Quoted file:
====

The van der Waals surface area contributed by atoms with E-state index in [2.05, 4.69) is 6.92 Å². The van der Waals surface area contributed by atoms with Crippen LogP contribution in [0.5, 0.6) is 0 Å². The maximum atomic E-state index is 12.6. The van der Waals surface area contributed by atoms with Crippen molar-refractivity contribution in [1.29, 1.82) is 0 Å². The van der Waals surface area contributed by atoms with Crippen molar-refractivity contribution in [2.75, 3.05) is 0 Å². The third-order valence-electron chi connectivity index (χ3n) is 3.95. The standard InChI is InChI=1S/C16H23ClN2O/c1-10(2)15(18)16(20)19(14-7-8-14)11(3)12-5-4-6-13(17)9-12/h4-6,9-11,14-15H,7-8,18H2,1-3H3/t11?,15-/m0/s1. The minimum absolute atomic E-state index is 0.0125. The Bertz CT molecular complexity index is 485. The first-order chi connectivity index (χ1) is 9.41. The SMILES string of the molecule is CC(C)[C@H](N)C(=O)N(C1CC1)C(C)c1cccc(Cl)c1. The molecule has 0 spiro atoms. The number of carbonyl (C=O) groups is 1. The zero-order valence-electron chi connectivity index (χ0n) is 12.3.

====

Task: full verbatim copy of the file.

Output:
The van der Waals surface area contributed by atoms with E-state index in [2.05, 4.69) is 6.92 Å². The van der Waals surface area contributed by atoms with Crippen LogP contribution in [0.5, 0.6) is 0 Å². The maximum atomic E-state index is 12.6. The van der Waals surface area contributed by atoms with Crippen molar-refractivity contribution in [1.29, 1.82) is 0 Å². The van der Waals surface area contributed by atoms with Crippen molar-refractivity contribution in [2.75, 3.05) is 0 Å². The third-order valence-electron chi connectivity index (χ3n) is 3.95. The standard InChI is InChI=1S/C16H23ClN2O/c1-10(2)15(18)16(20)19(14-7-8-14)11(3)12-5-4-6-13(17)9-12/h4-6,9-11,14-15H,7-8,18H2,1-3H3/t11?,15-/m0/s1. The minimum absolute atomic E-state index is 0.0125. The Bertz CT molecular complexity index is 485. The first-order chi connectivity index (χ1) is 9.41. The SMILES string of the molecule is CC(C)[C@H](N)C(=O)N(C1CC1)C(C)c1cccc(Cl)c1. The molecule has 0 spiro atoms. The number of carbonyl (C=O) groups is 1. The zero-order valence-electron chi connectivity index (χ0n) is 12.3.